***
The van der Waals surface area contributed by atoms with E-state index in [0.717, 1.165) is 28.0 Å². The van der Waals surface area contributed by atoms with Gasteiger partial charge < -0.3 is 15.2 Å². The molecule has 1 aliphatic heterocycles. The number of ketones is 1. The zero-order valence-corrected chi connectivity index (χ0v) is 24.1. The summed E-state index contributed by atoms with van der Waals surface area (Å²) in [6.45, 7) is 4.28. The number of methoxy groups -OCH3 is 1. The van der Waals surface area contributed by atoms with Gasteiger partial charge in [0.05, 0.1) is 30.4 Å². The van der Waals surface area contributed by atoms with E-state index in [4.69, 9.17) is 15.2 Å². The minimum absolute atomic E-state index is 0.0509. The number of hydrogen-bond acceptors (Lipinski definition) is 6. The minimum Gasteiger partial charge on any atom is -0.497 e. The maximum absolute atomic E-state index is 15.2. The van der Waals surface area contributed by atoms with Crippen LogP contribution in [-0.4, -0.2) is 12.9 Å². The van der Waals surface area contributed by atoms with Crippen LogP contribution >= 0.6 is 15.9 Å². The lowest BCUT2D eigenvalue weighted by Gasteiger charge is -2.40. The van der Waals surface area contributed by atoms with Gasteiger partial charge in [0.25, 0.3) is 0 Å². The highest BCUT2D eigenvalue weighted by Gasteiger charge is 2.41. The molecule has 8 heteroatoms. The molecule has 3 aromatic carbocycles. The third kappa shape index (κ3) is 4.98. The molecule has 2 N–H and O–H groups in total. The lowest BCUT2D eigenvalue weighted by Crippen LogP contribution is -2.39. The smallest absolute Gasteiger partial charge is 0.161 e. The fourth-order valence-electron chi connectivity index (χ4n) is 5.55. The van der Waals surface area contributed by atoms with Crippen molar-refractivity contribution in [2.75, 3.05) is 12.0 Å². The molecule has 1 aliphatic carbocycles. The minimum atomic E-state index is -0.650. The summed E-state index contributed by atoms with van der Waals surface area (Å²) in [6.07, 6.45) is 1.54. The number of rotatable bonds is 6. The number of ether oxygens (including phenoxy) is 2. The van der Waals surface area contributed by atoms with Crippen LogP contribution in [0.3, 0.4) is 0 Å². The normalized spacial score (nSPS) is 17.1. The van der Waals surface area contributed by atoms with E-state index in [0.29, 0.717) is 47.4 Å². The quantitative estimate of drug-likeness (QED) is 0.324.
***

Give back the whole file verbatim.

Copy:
The van der Waals surface area contributed by atoms with E-state index in [0.717, 1.165) is 28.0 Å². The van der Waals surface area contributed by atoms with Gasteiger partial charge < -0.3 is 15.2 Å². The molecule has 1 aliphatic heterocycles. The number of ketones is 1. The zero-order valence-corrected chi connectivity index (χ0v) is 24.1. The summed E-state index contributed by atoms with van der Waals surface area (Å²) in [6.45, 7) is 4.28. The number of methoxy groups -OCH3 is 1. The van der Waals surface area contributed by atoms with Gasteiger partial charge in [0.05, 0.1) is 30.4 Å². The van der Waals surface area contributed by atoms with E-state index in [4.69, 9.17) is 15.2 Å². The minimum absolute atomic E-state index is 0.0509. The number of hydrogen-bond acceptors (Lipinski definition) is 6. The minimum Gasteiger partial charge on any atom is -0.497 e. The maximum absolute atomic E-state index is 15.2. The van der Waals surface area contributed by atoms with Crippen LogP contribution in [-0.4, -0.2) is 12.9 Å². The van der Waals surface area contributed by atoms with Crippen LogP contribution >= 0.6 is 15.9 Å². The lowest BCUT2D eigenvalue weighted by Gasteiger charge is -2.40. The van der Waals surface area contributed by atoms with Gasteiger partial charge in [0.25, 0.3) is 0 Å². The highest BCUT2D eigenvalue weighted by Gasteiger charge is 2.41. The molecule has 8 heteroatoms. The molecule has 3 aromatic carbocycles. The third kappa shape index (κ3) is 4.98. The molecule has 2 N–H and O–H groups in total. The lowest BCUT2D eigenvalue weighted by Crippen LogP contribution is -2.39. The smallest absolute Gasteiger partial charge is 0.161 e. The fourth-order valence-electron chi connectivity index (χ4n) is 5.55. The van der Waals surface area contributed by atoms with Crippen molar-refractivity contribution in [2.75, 3.05) is 12.0 Å². The molecule has 1 aliphatic carbocycles. The minimum atomic E-state index is -0.650. The summed E-state index contributed by atoms with van der Waals surface area (Å²) in [6.07, 6.45) is 1.54. The number of rotatable bonds is 6. The number of ether oxygens (including phenoxy) is 2. The van der Waals surface area contributed by atoms with Crippen LogP contribution in [0.3, 0.4) is 0 Å². The normalized spacial score (nSPS) is 17.1. The van der Waals surface area contributed by atoms with E-state index in [0.29, 0.717) is 47.4 Å². The quantitative estimate of drug-likeness (QED) is 0.324.